Banks Sued by U.S. Homeowners Over Rigging of Libor Benchmark
U.S. homeowners filed a lawsuit against 12 banks, including Barclays Bank Plc and JPMorgan Chase & Co. (JPM), claiming that manipulation of the benchmark Libor lending rate made their mortgage repayments more expensive.
Traders at banks in Europe and North America such as UBS AG (UBSN), Bank of America Corp. and Royal Bank of Scotland Group Plc (RBS), “unjustly enriched themselves” by manipulating the rate, according to the complaint. That allowed them to increase the payments by homeowners on adjustable rate loans, boosting profit, according to the lawsuit.
Libor, or the London interbank offered rate, is the benchmark for more than $300 trillion of securities and loans. The rate is calculated from a daily poll carried out by Thomson Reuters Corp. on behalf of the British Bankers’ Association, a London-based lobby group. Lenders are asked to estimate how much it would cost to borrow from each other for different periods and in different currencies.
The other banks being sued in the U.S. District Court in New York are Citigroup Inc. (C), Rabobank International Holdings BV, Credit Suisse Group AG (CS), HSBC Holdings Plc (HSBA), Lloyds Banking Group Plc (LLOY), Deutsche Bank AG and Royal Bank of Canada (RY), according to the filing.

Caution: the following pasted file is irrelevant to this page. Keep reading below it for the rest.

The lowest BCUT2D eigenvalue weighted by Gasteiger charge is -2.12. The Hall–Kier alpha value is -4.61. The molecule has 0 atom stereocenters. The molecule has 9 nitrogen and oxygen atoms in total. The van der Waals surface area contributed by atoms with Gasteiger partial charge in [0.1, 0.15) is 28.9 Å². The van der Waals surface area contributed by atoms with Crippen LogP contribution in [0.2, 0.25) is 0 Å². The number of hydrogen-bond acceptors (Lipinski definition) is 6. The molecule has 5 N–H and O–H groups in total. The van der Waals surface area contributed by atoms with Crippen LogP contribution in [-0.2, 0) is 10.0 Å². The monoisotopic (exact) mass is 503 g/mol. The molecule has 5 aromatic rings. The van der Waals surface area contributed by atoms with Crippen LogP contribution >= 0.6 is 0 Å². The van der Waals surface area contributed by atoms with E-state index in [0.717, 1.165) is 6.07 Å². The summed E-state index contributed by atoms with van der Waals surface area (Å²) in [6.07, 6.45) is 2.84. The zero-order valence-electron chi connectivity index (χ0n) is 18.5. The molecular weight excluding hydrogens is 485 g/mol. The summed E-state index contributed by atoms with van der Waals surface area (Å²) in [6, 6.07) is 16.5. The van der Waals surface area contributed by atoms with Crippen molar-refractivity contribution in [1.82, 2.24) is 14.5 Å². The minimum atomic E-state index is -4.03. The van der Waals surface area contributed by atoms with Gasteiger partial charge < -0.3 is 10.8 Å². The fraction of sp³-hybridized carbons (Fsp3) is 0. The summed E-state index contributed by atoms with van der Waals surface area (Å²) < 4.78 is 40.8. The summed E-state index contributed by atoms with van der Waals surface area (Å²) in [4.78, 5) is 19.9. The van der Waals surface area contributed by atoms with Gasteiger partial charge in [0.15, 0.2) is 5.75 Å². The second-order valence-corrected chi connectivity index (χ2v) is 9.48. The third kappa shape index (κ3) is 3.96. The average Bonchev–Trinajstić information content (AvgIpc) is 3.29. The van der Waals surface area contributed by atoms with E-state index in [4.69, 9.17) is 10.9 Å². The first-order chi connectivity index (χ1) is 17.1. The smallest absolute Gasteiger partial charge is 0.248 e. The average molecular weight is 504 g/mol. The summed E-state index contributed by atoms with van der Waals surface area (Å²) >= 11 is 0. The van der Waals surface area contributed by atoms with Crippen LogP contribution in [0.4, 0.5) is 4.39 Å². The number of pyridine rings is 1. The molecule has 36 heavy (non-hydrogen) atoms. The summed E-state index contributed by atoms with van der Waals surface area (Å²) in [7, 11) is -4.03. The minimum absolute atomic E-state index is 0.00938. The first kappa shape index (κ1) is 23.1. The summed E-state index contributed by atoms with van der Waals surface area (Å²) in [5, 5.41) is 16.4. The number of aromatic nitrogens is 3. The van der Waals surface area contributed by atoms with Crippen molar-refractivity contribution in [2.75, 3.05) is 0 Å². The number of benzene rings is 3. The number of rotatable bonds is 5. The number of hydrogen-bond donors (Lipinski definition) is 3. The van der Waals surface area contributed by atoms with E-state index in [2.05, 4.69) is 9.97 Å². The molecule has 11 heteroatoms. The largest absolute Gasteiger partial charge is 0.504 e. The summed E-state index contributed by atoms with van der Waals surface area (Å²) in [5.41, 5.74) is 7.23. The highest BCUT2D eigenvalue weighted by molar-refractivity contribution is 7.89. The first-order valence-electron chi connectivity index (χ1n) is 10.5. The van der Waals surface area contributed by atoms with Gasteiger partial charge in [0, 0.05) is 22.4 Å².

The plaintiffs asked for class-action status, a jury trial, cash compensation and an order permanently blocking the banks from rigging Libor. Class-action status allows plaintiffs more leverage in negotiations with defendants. Lead plaintiffs direct the litigation on behalf of the group, determining strategy while usually reaping the largest share of any verdict or settlement.
Barclays Plc (BARC), Britain’s second-biggest lender by assets, is the only bank to have settled with regulators over the rigging of Libor. The London-based company paid a record 290 million pound ($469 million) fine in June. Chief Executive Officer Robert Diamond and Chairman Marcus Agius resigned in the aftermath.
It is the first lawsuit filed by homeowners, the Financial Times reported earlier today without saying where it got the information. The five lead plaintiffs include Annie Bell Adams, a pensioner whose home was repossessed, the FT reported.
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